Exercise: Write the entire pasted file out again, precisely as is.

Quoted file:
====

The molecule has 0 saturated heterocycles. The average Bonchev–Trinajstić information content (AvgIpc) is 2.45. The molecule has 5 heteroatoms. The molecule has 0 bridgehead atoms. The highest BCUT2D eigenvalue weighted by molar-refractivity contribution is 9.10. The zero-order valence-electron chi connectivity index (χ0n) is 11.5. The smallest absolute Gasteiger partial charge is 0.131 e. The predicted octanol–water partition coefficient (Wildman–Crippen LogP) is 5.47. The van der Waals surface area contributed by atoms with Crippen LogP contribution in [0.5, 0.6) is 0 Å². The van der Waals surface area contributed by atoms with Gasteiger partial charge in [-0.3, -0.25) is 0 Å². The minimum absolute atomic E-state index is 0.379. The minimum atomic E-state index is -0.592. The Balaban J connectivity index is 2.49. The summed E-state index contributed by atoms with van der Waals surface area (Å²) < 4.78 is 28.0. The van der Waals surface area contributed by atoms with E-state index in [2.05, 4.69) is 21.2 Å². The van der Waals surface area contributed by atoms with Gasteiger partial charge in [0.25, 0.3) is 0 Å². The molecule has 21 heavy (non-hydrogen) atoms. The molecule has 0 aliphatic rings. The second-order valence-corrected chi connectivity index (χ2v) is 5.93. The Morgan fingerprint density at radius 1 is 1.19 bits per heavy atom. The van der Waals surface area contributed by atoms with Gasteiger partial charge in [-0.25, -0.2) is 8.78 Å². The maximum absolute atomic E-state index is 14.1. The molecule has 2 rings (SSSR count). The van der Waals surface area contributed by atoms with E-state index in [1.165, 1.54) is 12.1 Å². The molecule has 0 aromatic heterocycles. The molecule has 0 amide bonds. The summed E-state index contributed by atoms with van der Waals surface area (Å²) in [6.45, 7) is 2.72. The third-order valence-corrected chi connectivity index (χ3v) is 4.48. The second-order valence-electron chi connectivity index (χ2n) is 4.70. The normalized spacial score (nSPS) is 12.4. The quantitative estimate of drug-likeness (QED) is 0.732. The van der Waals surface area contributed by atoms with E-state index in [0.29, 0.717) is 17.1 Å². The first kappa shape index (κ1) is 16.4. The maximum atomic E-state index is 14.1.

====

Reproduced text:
The molecule has 0 saturated heterocycles. The average Bonchev–Trinajstić information content (AvgIpc) is 2.45. The molecule has 5 heteroatoms. The molecule has 0 bridgehead atoms. The highest BCUT2D eigenvalue weighted by molar-refractivity contribution is 9.10. The zero-order valence-electron chi connectivity index (χ0n) is 11.5. The smallest absolute Gasteiger partial charge is 0.131 e. The predicted octanol–water partition coefficient (Wildman–Crippen LogP) is 5.47. The van der Waals surface area contributed by atoms with Crippen LogP contribution in [0.5, 0.6) is 0 Å². The van der Waals surface area contributed by atoms with Gasteiger partial charge in [-0.3, -0.25) is 0 Å². The minimum absolute atomic E-state index is 0.379. The minimum atomic E-state index is -0.592. The Balaban J connectivity index is 2.49. The summed E-state index contributed by atoms with van der Waals surface area (Å²) < 4.78 is 28.0. The van der Waals surface area contributed by atoms with E-state index in [2.05, 4.69) is 21.2 Å². The van der Waals surface area contributed by atoms with Gasteiger partial charge in [0.25, 0.3) is 0 Å². The molecule has 21 heavy (non-hydrogen) atoms. The molecule has 0 aliphatic rings. The second-order valence-corrected chi connectivity index (χ2v) is 5.93. The Morgan fingerprint density at radius 1 is 1.19 bits per heavy atom. The van der Waals surface area contributed by atoms with Gasteiger partial charge in [-0.25, -0.2) is 8.78 Å². The maximum absolute atomic E-state index is 14.1. The molecule has 2 rings (SSSR count). The van der Waals surface area contributed by atoms with E-state index in [1.165, 1.54) is 12.1 Å². The molecule has 0 aromatic heterocycles. The molecule has 0 amide bonds. The summed E-state index contributed by atoms with van der Waals surface area (Å²) in [6.45, 7) is 2.72. The third-order valence-corrected chi connectivity index (χ3v) is 4.48. The second-order valence-electron chi connectivity index (χ2n) is 4.70. The normalized spacial score (nSPS) is 12.4. The quantitative estimate of drug-likeness (QED) is 0.732. The van der Waals surface area contributed by atoms with E-state index in [0.29, 0.717) is 17.1 Å². The first kappa shape index (κ1) is 16.4. The maximum atomic E-state index is 14.1.